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Wyatt Cenac Wants To Talk About Policing

Wyatt Cenac's new show tackles American policing.
Anne Marie Fox
Wyatt Cenac's new show tackles American policing.

Wyatt Cenac knows his aesthetic, and his aesthetic seems to be "PBS in the 1970s."

The logo of his new HBO series Wyatt Cenac's Problem Areas looks precisely like the public television of a couple decades ago, with its friendly-looking sans serif lowercase letters in earthy colors. The set is the same way, looking much like one that a host might have wandered around to talk about the beginnings of the world or the ways of the penguin.

Cenac is gently sending up that documentary format while also embracing it in a series, scheduled to run 10 episodes, that takes as its central mission the investigation of the problems of American policing. And while the show — done without an audience — contains plenty of jokes, the mission and the research are serious.

In the first episode last week, Cenac visited Minnesota, where Philando Castile was shot and killed by a police officer in 2016. He talked not only to Peter Lindstrom, the mayor of Falcon Heights, where Castile was shot, but also to officials in the Ramsey County sheriff's office, who are trying to improve hiring practices.

Cenac's strategy isn't unlike John Oliver's: The comedy is both brutal and silly at times, but it frames a genuine attempt to convey information in a landscape that seems to desperately need it. Indeed, Oliver is an executive producer here. Another is Ezra Edelman, who directed O.J.: Made In America, probably one of the best documentaries ever made about race in America.

There will be 10 episodes, and Cenac has assembled a cast of public officials, activists, police officers, academics and others to reflect — sometimes in opposition to each other — on whatever question is at hand. These are not boring talking heads, but the precisely right people to push a conversation forward. (They include, for instance, Jill Leovy, who wrote the book Ghettoside: A True Story of Murder in America, which I mention mostly so that I can tell you again that if you have not read Ghettoside, it is one of the best pieces of nonfiction I have ever read.)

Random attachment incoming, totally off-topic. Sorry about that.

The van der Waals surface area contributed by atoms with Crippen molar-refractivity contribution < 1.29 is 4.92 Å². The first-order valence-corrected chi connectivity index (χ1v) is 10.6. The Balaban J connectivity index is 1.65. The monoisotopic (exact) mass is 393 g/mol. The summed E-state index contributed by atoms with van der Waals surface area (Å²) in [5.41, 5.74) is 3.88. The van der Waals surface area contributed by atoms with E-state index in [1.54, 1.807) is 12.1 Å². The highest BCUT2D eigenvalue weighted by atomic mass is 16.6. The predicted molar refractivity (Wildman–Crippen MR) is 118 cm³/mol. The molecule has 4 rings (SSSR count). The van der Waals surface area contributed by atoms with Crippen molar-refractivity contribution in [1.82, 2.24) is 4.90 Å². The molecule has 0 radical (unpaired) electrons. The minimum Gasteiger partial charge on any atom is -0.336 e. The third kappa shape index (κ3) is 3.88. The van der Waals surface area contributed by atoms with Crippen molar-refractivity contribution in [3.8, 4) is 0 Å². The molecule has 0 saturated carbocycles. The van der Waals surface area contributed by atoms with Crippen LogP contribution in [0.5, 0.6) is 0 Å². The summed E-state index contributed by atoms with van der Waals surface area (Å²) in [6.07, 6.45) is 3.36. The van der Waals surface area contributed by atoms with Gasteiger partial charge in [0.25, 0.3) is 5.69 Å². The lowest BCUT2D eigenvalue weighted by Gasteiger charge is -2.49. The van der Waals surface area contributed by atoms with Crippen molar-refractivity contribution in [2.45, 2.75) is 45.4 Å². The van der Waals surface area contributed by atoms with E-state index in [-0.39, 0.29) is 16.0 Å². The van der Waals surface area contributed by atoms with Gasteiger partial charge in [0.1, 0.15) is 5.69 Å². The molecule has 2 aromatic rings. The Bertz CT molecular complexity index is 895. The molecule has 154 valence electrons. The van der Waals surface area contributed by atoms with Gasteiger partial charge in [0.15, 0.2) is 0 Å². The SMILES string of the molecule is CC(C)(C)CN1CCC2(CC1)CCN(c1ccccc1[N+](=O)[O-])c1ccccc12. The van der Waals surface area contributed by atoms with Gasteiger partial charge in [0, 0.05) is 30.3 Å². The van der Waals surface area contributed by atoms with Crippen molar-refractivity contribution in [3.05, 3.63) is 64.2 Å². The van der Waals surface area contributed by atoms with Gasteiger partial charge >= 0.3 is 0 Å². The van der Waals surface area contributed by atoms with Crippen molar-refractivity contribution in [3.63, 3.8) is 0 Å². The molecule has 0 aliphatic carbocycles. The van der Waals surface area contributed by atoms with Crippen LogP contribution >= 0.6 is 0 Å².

There's a bit of an evolution that's come to pass along a bumpy line of comedy-news shows as Jon Stewart led to Stephen Colbert and then John Oliver and then Larry Wilmore and Samantha Bee and Robin Thede, and now Wyatt Cenac. All these shows are different, but they share some lineage and have in common a desire to comment on news in ways that are funny. While the connections between them are clear, the later shows in this arc have become more biting and less glib, and certainly more willing to acknowledge that they have points of view and make arguments.

The Daily Show under Stewart remained committed to the idea that it was not journalism and was comedy only, despite considerable evidence that its place in the world said otherwise. But Oliver has never shied away from trying to influence policy or politics. Wilmore was freely opinionated. Bee gives no flips whether you like what she has to say, and while she wants it to be funny, she's not saying it just to be funny.

Cenac is the same way. The show is funny and well-written (the head writer is Hallie Haglund, who comes from The Daily Show), but it's not a joke. It sets you up with a couple of brief segments done in a more comedic style (the two in the premiere were about billionaire space exploration and recycling human waste into fuel), and then, while the jokes don't disappear, the policing segment starts. It's a promising format.

HBO has put it on Friday nights, which presumably means a lot of the viewing will be on demand. So fire up your HBO, if you have it, and enjoy Wyatt Cenac's Problem Areas.

Although ... it's just as upsetting in places as it means to be, so "enjoy" might be the wrong word.

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Linda Holmes is a pop culture correspondent for NPR and the host of Pop Culture Happy Hour. She began her professional life as an attorney. In time, however, her affection for writing, popular culture, and the online universe eclipsed her legal ambitions. She shoved her law degree in the back of the closet, gave its living room space to DVD sets of The Wire, and never looked back.
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